It's not a regular road -- It's a little dirt road off the grid, with a low spot.  If it's as wet as spring thaw, there are a couple of mushy spots you could get hung up in, although a half-ton would probably have little trouble.  However, we've got a minivan and an elderly Volvo wagon...  I won't risk it if it's too wet.


Timebandit
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Joined: Sep 25 2001

6079_Smith_W wrote:

So now there is a $450M relief deal ($360M of it coming to Saskatchewan) . How much do you want to bet there will be some version of giant conservative logo-emblazoned cheques handed out at town fairs this summer?

I don't know if people outside Saskatchewan (or even some residents) are aware that there probably wouldn't be as many Conservative seats here if we had any actual urban ridings. As it is both major cities are gerrymandered into pie-shaped ridings that are half-rural. My Saskatoon riding actually borders on a Regina riding, even though that city is 240 km away. And over half the population in this province is now urban.

http://en.wikipedia.org/wiki/Blackstrap_(electoral_district)

I haven't checked, but if things are bad here I am wondering how bad it must be for farmers east of Winnipeg. When I lived there I never saw a year (even a dry year) when there was not flooding and washed-out roads.

It's a travesty, really.  But don't say that outside city limits - you'll get yourself tarred, feathered and run out on a rail.


skdadl
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Joined: May 5 2001

Are there any babblers here from Medicine Hat (not that far from Maple Creek, and part of the same desert triangle)? I remember huge floods there in the 1950s, especially on the flatlands at the bottom of the reverse-S-curve the river takes around the city.


jas
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Joined: Jun 6 2005

6079_Smith_W wrote:

I don't know if people outside Saskatchewan (or even some residents) are aware that there probably wouldn't be as many Conservative seats here if we had any actual urban ridings. As it is both major cities are gerrymandered into pie-shaped ridings that are half-rural. My Saskatoon riding actually borders on a Regina riding, even though that city is 240 km away. And over half the population in this province is now urban.

Didn't know this, Smith. That would be incredibly frustrating. But wouldn't the last NDP government have tried to rectify this? Or is it considered a rectification of a past imbalance?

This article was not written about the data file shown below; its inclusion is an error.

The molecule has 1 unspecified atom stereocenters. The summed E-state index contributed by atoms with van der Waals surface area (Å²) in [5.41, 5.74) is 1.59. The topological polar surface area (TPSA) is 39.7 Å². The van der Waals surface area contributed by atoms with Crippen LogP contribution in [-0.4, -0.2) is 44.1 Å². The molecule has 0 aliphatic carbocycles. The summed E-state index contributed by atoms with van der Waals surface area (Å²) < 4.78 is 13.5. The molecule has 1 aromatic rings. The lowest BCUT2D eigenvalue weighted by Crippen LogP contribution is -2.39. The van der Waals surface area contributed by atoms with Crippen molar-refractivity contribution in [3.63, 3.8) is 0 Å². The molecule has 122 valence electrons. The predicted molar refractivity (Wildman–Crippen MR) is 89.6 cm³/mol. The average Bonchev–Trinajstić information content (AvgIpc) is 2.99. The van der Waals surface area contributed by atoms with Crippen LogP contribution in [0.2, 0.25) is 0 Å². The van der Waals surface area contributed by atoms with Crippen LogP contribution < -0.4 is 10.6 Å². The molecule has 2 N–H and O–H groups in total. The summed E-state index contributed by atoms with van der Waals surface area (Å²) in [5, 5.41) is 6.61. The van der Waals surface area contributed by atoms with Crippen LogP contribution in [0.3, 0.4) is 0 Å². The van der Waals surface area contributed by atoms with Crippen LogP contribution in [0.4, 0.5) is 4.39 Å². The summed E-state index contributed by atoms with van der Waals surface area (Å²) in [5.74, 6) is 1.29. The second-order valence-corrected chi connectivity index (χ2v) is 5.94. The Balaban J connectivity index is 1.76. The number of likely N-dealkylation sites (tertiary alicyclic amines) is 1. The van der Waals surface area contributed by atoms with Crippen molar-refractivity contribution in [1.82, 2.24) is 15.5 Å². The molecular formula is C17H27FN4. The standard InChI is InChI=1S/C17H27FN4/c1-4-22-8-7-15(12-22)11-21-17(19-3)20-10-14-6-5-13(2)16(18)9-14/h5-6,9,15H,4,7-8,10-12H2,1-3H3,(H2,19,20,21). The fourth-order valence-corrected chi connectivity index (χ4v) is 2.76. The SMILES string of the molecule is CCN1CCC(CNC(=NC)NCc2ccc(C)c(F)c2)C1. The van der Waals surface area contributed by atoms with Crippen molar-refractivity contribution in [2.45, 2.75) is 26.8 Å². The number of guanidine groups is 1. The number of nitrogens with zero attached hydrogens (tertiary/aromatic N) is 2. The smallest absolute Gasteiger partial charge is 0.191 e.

6079_Smith_W
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Joined: Jun 10 2010

@ jas

No, these are federal ridings, not provincial constituencies.


ghoris
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Joined: May 29 2003

I thought in the last go-around the federal electoral boundaries commission recommended the creation of 5 mostly 'urban' seats in Regina and Saskatoon (Pasqua, Wascana, Idlewyld, Broadway and Meewasin), but that idea was quashed by resistance from (among others) then-NDP MP Dick Proctor. Someone can correct me if I'm wrong.

But getting back to the thread topic (and at the risk of sounding insensitive to the current plight of some farmers), I always find it more than a bit ironic that farmers in Western Canada, who overwhelmingly vote Conservative/Saskatchewan Party (you know, the parties of small government, rugged individualism and pulling yourself up by your bootstraps), are among the first to run screaming to the government with their hands out for assistance at the first sign of adversity.


6079_Smith_W
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Joined: Jun 10 2010

@ ghoris

Well, I'm not a farmer, so I scratch my head at that too. It doesn't make any more sense that many of these farmers who are strong supporters of the wheat board would vote for the party which has attacked their organization and its democratic foundation (by limiting voting privileges to large operations). On the other hand, I don't support everything done by the party I usually vote for, but I would spoil my ballot rather than vote for the other ones.

While it is assumed that rural people are staunch individualists there is a much stronger tradition of helping one's neighbour when in need. What has happened here is a disaster (more rain last night). It is not a matter of convenient principles, but of some people losing their livelihood and their homes. I think the only people who see a long-term advantage in this are the real heartless ones - big agribusiness.

 

(edit) ...and land speculators.